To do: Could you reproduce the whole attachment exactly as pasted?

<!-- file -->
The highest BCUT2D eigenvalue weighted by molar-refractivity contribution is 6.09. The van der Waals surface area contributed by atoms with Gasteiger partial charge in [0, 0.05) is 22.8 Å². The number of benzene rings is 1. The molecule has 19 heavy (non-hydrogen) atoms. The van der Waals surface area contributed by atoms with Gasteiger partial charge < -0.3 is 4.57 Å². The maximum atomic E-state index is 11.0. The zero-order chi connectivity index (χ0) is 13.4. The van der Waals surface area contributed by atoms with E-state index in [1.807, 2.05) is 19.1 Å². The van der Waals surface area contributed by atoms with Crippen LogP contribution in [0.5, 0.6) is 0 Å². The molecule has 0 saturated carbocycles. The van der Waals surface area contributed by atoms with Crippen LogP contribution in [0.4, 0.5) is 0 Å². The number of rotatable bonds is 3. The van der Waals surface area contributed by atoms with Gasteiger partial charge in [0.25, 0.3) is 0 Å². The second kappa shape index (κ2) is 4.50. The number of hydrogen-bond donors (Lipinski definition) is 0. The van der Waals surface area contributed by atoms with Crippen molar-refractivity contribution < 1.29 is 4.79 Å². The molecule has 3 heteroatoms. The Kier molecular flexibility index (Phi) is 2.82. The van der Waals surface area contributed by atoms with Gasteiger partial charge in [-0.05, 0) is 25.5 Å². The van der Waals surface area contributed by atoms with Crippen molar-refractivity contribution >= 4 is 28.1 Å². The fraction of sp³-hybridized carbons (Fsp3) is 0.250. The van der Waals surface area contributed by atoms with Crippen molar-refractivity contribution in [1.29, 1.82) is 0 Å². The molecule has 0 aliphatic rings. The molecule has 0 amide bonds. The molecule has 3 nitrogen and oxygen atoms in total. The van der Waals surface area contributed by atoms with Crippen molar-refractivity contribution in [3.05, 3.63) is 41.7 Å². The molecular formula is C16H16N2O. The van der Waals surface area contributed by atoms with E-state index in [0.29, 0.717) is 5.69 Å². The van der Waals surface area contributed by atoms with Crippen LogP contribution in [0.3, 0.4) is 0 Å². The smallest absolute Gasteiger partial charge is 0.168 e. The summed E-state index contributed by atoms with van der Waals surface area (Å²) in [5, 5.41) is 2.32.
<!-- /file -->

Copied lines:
The highest BCUT2D eigenvalue weighted by molar-refractivity contribution is 6.09. The van der Waals surface area contributed by atoms with Gasteiger partial charge in [0, 0.05) is 22.8 Å². The number of benzene rings is 1. The molecule has 19 heavy (non-hydrogen) atoms. The van der Waals surface area contributed by atoms with Gasteiger partial charge < -0.3 is 4.57 Å². The maximum atomic E-state index is 11.0. The zero-order chi connectivity index (χ0) is 13.4. The van der Waals surface area contributed by atoms with E-state index in [1.807, 2.05) is 19.1 Å². The van der Waals surface area contributed by atoms with Crippen LogP contribution in [0.5, 0.6) is 0 Å². The molecule has 0 saturated carbocycles. The van der Waals surface area contributed by atoms with Crippen LogP contribution in [0.4, 0.5) is 0 Å². The number of rotatable bonds is 3. The van der Waals surface area contributed by atoms with Gasteiger partial charge in [0.25, 0.3) is 0 Å². The second kappa shape index (κ2) is 4.50. The number of hydrogen-bond donors (Lipinski definition) is 0. The van der Waals surface area contributed by atoms with Crippen molar-refractivity contribution < 1.29 is 4.79 Å². The molecule has 3 heteroatoms. The Kier molecular flexibility index (Phi) is 2.82. The van der Waals surface area contributed by atoms with Gasteiger partial charge in [-0.05, 0) is 25.5 Å². The van der Waals surface area contributed by atoms with Crippen molar-refractivity contribution >= 4 is 28.1 Å². The fraction of sp³-hybridized carbons (Fsp3) is 0.250. The van der Waals surface area contributed by atoms with Crippen molar-refractivity contribution in [1.29, 1.82) is 0 Å². The molecule has 0 aliphatic rings. The molecule has 0 amide bonds. The molecule has 3 nitrogen and oxygen atoms in total. The van der Waals surface area contributed by atoms with Crippen molar-refractivity contribution in [3.05, 3.63) is 41.7 Å². The molecular formula is C16H16N2O. The van der Waals surface area contributed by atoms with E-state index in [0.29, 0.717) is 5.69 Å². The van der Waals surface area contributed by atoms with Crippen LogP contribution in [0.3, 0.4) is 0 Å². The smallest absolute Gasteiger partial charge is 0.168 e. The summed E-state index contributed by atoms with van der Waals surface area (Å²) in [5, 5.41) is 2.32.